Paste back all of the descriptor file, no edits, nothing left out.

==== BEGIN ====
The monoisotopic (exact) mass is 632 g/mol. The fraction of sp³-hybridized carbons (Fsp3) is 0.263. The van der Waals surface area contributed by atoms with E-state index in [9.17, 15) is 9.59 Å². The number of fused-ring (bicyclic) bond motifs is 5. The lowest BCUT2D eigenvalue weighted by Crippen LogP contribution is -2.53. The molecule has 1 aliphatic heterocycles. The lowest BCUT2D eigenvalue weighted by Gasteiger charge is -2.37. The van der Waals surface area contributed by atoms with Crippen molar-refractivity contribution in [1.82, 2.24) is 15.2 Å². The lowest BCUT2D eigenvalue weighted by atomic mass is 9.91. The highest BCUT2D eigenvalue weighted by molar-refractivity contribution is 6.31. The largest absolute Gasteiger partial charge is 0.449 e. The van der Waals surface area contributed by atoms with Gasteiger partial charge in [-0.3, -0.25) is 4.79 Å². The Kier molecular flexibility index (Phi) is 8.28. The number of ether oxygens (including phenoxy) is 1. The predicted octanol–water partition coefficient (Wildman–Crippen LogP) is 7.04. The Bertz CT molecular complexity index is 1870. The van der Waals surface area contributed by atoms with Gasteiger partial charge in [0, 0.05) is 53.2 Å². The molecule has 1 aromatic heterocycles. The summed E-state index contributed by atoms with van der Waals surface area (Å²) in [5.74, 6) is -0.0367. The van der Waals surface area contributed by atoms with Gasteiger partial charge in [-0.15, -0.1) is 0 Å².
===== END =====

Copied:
The monoisotopic (exact) mass is 632 g/mol. The fraction of sp³-hybridized carbons (Fsp3) is 0.263. The van der Waals surface area contributed by atoms with E-state index in [9.17, 15) is 9.59 Å². The number of fused-ring (bicyclic) bond motifs is 5. The lowest BCUT2D eigenvalue weighted by Crippen LogP contribution is -2.53. The molecule has 1 aliphatic heterocycles. The lowest BCUT2D eigenvalue weighted by Gasteiger charge is -2.37. The van der Waals surface area contributed by atoms with Crippen molar-refractivity contribution in [1.82, 2.24) is 15.2 Å². The lowest BCUT2D eigenvalue weighted by atomic mass is 9.91. The highest BCUT2D eigenvalue weighted by molar-refractivity contribution is 6.31. The largest absolute Gasteiger partial charge is 0.449 e. The van der Waals surface area contributed by atoms with Gasteiger partial charge in [-0.3, -0.25) is 4.79 Å². The Kier molecular flexibility index (Phi) is 8.28. The number of ether oxygens (including phenoxy) is 1. The predicted octanol–water partition coefficient (Wildman–Crippen LogP) is 7.04. The Bertz CT molecular complexity index is 1870. The van der Waals surface area contributed by atoms with Gasteiger partial charge in [0, 0.05) is 53.2 Å². The molecule has 1 aromatic heterocycles. The summed E-state index contributed by atoms with van der Waals surface area (Å²) in [5.74, 6) is -0.0367. The van der Waals surface area contributed by atoms with Gasteiger partial charge in [-0.15, -0.1) is 0 Å².